There are several controls and options at the bottom of the screen. Most prominent is the center shutter button. The camera can also be operated using the iPhone volume controls. To the left, at the bottom are controls for Exposure Mode: Auto, Program and Manual.

When Auto is used, the current shutter speed and ISO are shown to the right. P (Program) shows a slider for the Shutter speed, from 1/17 to 1/20000 (twenty thousand). When Manual is used, there are sliders for both Shutter speed (1/3.0 to 1/10000) and ISO from 22 to 1760. The camera stays on if the app is open, and laying it on a surface, lens down, sometimes upset the exposure on one lens with the iPhone 7 Plus. A quick restart of the app cleared that.

Above Exposure Mode controls are three icons: Settings, Video mode and Library. Settings reveal a number of options, including RAW, resolution and the grid. A Burst mode option allows the user to choose the number of images in a burst, from 2 to 10. That number is then displayed on the shutter button: nice attention to detail.

The Video mode has many of the controls available for the camera, white balance, exposure modes, auto and manual focus. These controls are now red instead of the orange for the camera. A torch icon replaced the flash and this turns the light on fully while in use (beware battery). Back and front cameras are available (also with the swipe), as are the dual lenses of the iPhone 7 Plus if the feature is On for the camera. If Dual mode is Off, the video option is not available. With the single lens of the iPhone 7, Video is an option.


With the strength and features of the camera and video options in the app, I was surprised to find fairly good image editing features as well. The library can be accessed via the icon to the left of Video (or Settings if the Video icon is not shown). The full Photos gallery is accessible, so any image may be edited. However, when this is done, the title at the top of the app changes from Gallery to Reflex Camera.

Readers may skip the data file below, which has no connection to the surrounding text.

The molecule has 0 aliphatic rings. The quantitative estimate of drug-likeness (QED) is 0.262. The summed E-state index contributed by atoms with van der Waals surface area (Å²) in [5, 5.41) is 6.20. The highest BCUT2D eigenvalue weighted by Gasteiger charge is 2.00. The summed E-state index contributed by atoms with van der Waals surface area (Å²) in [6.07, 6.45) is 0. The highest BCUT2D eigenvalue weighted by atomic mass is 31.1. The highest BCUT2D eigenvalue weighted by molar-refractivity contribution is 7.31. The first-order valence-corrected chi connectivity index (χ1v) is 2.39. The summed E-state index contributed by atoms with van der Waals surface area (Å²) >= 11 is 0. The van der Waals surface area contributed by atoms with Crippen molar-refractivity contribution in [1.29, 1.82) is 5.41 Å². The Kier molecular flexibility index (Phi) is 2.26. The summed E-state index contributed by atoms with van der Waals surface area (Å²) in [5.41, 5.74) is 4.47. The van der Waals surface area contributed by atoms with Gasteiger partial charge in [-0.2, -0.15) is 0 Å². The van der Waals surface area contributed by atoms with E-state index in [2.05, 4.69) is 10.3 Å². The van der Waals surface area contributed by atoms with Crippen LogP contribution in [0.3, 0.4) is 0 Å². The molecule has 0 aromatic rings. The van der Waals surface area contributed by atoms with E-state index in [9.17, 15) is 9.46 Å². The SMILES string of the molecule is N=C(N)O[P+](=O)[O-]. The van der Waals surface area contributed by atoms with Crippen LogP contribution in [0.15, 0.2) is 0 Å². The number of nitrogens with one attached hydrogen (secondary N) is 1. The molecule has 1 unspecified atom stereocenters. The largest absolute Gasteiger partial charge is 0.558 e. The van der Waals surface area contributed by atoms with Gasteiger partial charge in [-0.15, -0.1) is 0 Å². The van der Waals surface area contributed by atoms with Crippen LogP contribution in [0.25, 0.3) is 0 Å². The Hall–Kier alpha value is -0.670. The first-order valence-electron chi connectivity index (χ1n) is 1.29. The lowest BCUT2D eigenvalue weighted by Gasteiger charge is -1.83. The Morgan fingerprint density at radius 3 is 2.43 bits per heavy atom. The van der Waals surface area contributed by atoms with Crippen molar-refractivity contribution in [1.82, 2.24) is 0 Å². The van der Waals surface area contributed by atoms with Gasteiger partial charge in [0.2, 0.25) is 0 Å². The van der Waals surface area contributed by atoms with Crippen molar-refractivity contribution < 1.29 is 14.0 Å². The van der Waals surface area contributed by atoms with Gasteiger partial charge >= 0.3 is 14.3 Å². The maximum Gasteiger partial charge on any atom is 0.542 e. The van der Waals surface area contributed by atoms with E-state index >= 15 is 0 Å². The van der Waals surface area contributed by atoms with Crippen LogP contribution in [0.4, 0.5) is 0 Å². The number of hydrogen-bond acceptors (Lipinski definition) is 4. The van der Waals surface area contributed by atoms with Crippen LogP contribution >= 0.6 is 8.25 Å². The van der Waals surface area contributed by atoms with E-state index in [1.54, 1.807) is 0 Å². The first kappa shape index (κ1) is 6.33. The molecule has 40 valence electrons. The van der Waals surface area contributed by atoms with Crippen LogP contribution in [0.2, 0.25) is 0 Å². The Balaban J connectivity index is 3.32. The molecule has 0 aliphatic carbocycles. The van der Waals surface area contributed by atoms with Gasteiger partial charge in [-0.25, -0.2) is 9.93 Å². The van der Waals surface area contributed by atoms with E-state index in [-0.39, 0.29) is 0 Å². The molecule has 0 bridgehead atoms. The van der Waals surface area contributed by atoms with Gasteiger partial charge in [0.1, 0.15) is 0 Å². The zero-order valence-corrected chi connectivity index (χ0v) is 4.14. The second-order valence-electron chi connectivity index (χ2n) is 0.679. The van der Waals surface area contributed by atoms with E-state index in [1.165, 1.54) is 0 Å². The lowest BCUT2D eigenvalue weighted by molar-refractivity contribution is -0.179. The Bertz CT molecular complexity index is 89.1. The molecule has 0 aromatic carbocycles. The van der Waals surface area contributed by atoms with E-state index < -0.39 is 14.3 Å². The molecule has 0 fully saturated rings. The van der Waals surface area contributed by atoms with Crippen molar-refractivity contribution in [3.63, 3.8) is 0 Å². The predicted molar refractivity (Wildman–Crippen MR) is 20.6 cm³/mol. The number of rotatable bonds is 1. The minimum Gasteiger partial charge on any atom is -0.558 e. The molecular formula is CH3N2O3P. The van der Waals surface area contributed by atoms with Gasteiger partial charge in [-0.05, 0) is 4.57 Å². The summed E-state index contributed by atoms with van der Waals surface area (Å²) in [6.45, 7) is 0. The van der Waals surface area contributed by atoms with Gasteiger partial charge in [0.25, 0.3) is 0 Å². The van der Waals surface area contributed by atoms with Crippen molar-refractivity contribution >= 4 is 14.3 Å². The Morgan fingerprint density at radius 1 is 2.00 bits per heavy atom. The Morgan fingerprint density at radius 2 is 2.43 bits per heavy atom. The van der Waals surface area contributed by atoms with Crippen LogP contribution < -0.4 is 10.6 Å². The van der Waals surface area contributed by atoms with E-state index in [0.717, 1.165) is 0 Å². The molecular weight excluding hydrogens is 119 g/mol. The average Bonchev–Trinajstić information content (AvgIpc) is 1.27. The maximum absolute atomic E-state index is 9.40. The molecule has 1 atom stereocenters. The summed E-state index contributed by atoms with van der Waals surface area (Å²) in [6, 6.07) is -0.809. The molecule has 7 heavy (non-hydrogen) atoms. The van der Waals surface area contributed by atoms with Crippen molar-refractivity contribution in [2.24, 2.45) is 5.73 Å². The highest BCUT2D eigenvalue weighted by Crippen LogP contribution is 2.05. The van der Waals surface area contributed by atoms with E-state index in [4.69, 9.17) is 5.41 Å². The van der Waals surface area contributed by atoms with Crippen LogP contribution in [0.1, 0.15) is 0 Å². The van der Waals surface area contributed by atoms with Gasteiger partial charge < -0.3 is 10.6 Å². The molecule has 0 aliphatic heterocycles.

At the bottom of the screen are export controls, Trash and the words, Photo Editor. When this is pressed a surprisingly good range of editing and filter tools is displayed with an icon for Adjustments on the left. This is followed by 7 generous filter sets, 2 fx filter groups, Blur, Splash, Rotate and Resize.

DSLR Camera DSLR Camera DSLR Camera

Adjustments, Filters and fx

    Adjustments opens with the beautiful lucci panel, with sliders for Exposure, Contrast, lucci (brightness) and ombre (shadow in Italian). Below are sliders for Color with Temperature, Tint, Vibrance, and Saturation. Details (below) offers Structure, Sharpness, Noise Reduction and Vignette. As I looked at these tools, I was struggling to remember any app below $1.99 (69 baht) with such a good range of features, let alone one priced at the bargain basement 9 baht.

    Filters available were Standard, PRO, Vivid, Bichrome, Strong, Vintage and RGB. Each had between 10 and 21 filters, with the PRO section containing 38. The fx set had 7 filters, each controlled with 2 sliders, while fx2 had another 10, but without sliders.

    Blur was controlled by a single slider and three options: Normal (equally applied), circle and parallel lines. These last two reminded me of the tilt shift software controls in other apps. The circle and lines could be adjusted by hand.

    Splash displayed a monochrome version of the image being edited and a slider below for size of the effect (small to large), with size indicated by a dot at the right. Rubbing a finger over the image returned the color. Tapping on the dot, changed the effect to "undo" so the color could be removed if necessary.

    Rotate provided tools for simple rotation 90 degrees at a time; for mirroring the image vertically; and for mirroring horizontally. A slider rotated left or right in increments, although the image stayed within its frame.

DSLR Camera DSLR Camera DSLR Camera

Blur, Splash and Rotate

    Resize displayed the current size of the image (e.g. 2400 x 4032) with boxes below for new dimensions to be entered. A size-linking icon could be turned off so the vertical and horizontal dimensions could be adjusted separately. At the bottom of the screen were a selection of presets to allow specific sizes to be entered quickly for either horizontal or vertical sides.